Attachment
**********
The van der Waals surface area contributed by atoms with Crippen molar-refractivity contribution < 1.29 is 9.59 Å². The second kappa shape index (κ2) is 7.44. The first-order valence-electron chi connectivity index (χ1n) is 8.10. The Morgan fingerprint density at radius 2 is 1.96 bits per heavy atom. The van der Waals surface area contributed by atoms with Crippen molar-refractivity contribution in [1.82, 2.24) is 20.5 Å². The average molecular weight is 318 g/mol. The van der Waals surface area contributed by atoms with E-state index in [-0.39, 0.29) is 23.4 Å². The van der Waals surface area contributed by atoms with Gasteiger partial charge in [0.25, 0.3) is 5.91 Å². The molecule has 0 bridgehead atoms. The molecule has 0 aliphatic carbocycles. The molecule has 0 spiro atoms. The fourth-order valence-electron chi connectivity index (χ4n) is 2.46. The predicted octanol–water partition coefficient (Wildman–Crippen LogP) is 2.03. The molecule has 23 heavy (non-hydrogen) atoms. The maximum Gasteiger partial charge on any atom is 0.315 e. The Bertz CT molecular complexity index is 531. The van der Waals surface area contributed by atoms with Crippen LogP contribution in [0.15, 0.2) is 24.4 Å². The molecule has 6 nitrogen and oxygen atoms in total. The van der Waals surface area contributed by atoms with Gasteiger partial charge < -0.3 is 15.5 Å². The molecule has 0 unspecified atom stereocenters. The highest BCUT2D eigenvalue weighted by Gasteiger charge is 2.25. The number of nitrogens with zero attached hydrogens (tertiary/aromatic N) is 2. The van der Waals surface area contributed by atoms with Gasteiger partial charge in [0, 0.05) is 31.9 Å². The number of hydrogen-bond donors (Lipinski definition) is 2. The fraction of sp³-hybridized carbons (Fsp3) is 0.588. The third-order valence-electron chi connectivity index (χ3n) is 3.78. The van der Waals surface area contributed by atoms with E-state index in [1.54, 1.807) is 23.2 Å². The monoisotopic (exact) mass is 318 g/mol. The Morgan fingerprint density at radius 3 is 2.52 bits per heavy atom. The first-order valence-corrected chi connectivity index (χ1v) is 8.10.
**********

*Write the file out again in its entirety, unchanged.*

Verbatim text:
The van der Waals surface area contributed by atoms with Crippen molar-refractivity contribution < 1.29 is 9.59 Å². The second kappa shape index (κ2) is 7.44. The first-order valence-electron chi connectivity index (χ1n) is 8.10. The Morgan fingerprint density at radius 2 is 1.96 bits per heavy atom. The van der Waals surface area contributed by atoms with Crippen molar-refractivity contribution in [1.82, 2.24) is 20.5 Å². The average molecular weight is 318 g/mol. The van der Waals surface area contributed by atoms with E-state index in [-0.39, 0.29) is 23.4 Å². The van der Waals surface area contributed by atoms with Gasteiger partial charge in [0.25, 0.3) is 5.91 Å². The molecule has 0 bridgehead atoms. The molecule has 0 aliphatic carbocycles. The molecule has 0 spiro atoms. The fourth-order valence-electron chi connectivity index (χ4n) is 2.46. The predicted octanol–water partition coefficient (Wildman–Crippen LogP) is 2.03. The molecule has 23 heavy (non-hydrogen) atoms. The maximum Gasteiger partial charge on any atom is 0.315 e. The Bertz CT molecular complexity index is 531. The van der Waals surface area contributed by atoms with Crippen LogP contribution in [0.15, 0.2) is 24.4 Å². The molecule has 6 nitrogen and oxygen atoms in total. The van der Waals surface area contributed by atoms with Gasteiger partial charge < -0.3 is 15.5 Å². The molecule has 0 unspecified atom stereocenters. The highest BCUT2D eigenvalue weighted by Gasteiger charge is 2.25. The number of nitrogens with zero attached hydrogens (tertiary/aromatic N) is 2. The van der Waals surface area contributed by atoms with Gasteiger partial charge in [0, 0.05) is 31.9 Å². The number of hydrogen-bond donors (Lipinski definition) is 2. The fraction of sp³-hybridized carbons (Fsp3) is 0.588. The third-order valence-electron chi connectivity index (χ3n) is 3.78. The van der Waals surface area contributed by atoms with E-state index in [1.54, 1.807) is 23.2 Å². The monoisotopic (exact) mass is 318 g/mol. The Morgan fingerprint density at radius 3 is 2.52 bits per heavy atom. The first-order valence-corrected chi connectivity index (χ1v) is 8.10.